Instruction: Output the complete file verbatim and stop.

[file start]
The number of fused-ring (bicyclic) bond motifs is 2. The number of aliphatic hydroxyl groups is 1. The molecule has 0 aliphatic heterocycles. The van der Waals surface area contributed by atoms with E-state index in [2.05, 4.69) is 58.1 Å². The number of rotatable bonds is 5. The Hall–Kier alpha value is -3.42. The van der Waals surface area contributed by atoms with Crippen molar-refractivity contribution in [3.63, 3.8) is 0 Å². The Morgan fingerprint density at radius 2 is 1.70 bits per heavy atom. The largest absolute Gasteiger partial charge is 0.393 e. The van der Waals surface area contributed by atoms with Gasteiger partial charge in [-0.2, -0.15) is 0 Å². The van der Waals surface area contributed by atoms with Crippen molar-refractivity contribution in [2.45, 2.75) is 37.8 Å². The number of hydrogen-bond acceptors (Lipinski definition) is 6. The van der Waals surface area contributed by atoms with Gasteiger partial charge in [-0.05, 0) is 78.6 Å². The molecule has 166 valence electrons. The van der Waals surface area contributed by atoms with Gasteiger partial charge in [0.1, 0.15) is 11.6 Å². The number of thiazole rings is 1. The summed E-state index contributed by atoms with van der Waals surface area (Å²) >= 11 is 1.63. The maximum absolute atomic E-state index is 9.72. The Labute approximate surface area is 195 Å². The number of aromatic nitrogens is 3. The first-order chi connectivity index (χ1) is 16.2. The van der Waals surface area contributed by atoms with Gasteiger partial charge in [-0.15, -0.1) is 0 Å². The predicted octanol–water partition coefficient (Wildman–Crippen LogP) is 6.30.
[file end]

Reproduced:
The number of fused-ring (bicyclic) bond motifs is 2. The number of aliphatic hydroxyl groups is 1. The molecule has 0 aliphatic heterocycles. The van der Waals surface area contributed by atoms with E-state index in [2.05, 4.69) is 58.1 Å². The number of rotatable bonds is 5. The Hall–Kier alpha value is -3.42. The van der Waals surface area contributed by atoms with Crippen molar-refractivity contribution in [3.63, 3.8) is 0 Å². The Morgan fingerprint density at radius 2 is 1.70 bits per heavy atom. The largest absolute Gasteiger partial charge is 0.393 e. The van der Waals surface area contributed by atoms with Gasteiger partial charge in [-0.2, -0.15) is 0 Å². The van der Waals surface area contributed by atoms with Crippen molar-refractivity contribution in [2.45, 2.75) is 37.8 Å². The number of hydrogen-bond acceptors (Lipinski definition) is 6. The van der Waals surface area contributed by atoms with Gasteiger partial charge in [-0.05, 0) is 78.6 Å². The molecule has 166 valence electrons. The van der Waals surface area contributed by atoms with Gasteiger partial charge in [0.1, 0.15) is 11.6 Å². The number of thiazole rings is 1. The summed E-state index contributed by atoms with van der Waals surface area (Å²) >= 11 is 1.63. The maximum absolute atomic E-state index is 9.72. The Labute approximate surface area is 195 Å². The number of aromatic nitrogens is 3. The first-order chi connectivity index (χ1) is 16.2. The van der Waals surface area contributed by atoms with Gasteiger partial charge in [-0.15, -0.1) is 0 Å². The predicted octanol–water partition coefficient (Wildman–Crippen LogP) is 6.30.